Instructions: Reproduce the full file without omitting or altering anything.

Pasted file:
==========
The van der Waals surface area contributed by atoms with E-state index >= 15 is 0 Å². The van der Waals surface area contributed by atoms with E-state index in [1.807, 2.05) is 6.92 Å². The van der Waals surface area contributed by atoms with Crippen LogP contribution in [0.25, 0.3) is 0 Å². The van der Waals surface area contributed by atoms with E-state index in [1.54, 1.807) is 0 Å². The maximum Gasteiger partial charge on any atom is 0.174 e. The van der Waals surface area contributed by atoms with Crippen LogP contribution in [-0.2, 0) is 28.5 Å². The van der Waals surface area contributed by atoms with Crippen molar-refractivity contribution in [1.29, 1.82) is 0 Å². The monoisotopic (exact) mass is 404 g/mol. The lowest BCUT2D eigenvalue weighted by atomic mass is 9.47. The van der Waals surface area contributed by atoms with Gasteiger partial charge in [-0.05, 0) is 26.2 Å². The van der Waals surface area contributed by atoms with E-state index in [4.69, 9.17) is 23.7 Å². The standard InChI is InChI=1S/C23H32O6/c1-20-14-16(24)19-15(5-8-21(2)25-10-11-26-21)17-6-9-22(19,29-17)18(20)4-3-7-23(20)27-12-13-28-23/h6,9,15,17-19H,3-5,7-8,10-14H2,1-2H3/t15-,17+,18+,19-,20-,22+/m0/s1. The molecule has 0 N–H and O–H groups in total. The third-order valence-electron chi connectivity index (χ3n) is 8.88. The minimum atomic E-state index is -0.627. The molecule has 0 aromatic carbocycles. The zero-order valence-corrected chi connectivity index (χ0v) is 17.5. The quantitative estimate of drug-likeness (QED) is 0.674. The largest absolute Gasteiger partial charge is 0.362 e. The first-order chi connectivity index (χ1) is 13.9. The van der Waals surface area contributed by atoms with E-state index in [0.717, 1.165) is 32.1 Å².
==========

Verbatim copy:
The van der Waals surface area contributed by atoms with E-state index >= 15 is 0 Å². The van der Waals surface area contributed by atoms with E-state index in [1.807, 2.05) is 6.92 Å². The van der Waals surface area contributed by atoms with Crippen LogP contribution in [0.25, 0.3) is 0 Å². The van der Waals surface area contributed by atoms with E-state index in [1.54, 1.807) is 0 Å². The maximum Gasteiger partial charge on any atom is 0.174 e. The van der Waals surface area contributed by atoms with Crippen LogP contribution in [-0.2, 0) is 28.5 Å². The van der Waals surface area contributed by atoms with Crippen molar-refractivity contribution in [1.29, 1.82) is 0 Å². The monoisotopic (exact) mass is 404 g/mol. The lowest BCUT2D eigenvalue weighted by atomic mass is 9.47. The van der Waals surface area contributed by atoms with Gasteiger partial charge in [-0.05, 0) is 26.2 Å². The van der Waals surface area contributed by atoms with E-state index in [4.69, 9.17) is 23.7 Å². The standard InChI is InChI=1S/C23H32O6/c1-20-14-16(24)19-15(5-8-21(2)25-10-11-26-21)17-6-9-22(19,29-17)18(20)4-3-7-23(20)27-12-13-28-23/h6,9,15,17-19H,3-5,7-8,10-14H2,1-2H3/t15-,17+,18+,19-,20-,22+/m0/s1. The molecule has 0 N–H and O–H groups in total. The third-order valence-electron chi connectivity index (χ3n) is 8.88. The minimum atomic E-state index is -0.627. The molecule has 0 aromatic carbocycles. The zero-order valence-corrected chi connectivity index (χ0v) is 17.5. The quantitative estimate of drug-likeness (QED) is 0.674. The largest absolute Gasteiger partial charge is 0.362 e. The first-order chi connectivity index (χ1) is 13.9. The van der Waals surface area contributed by atoms with E-state index in [0.717, 1.165) is 32.1 Å².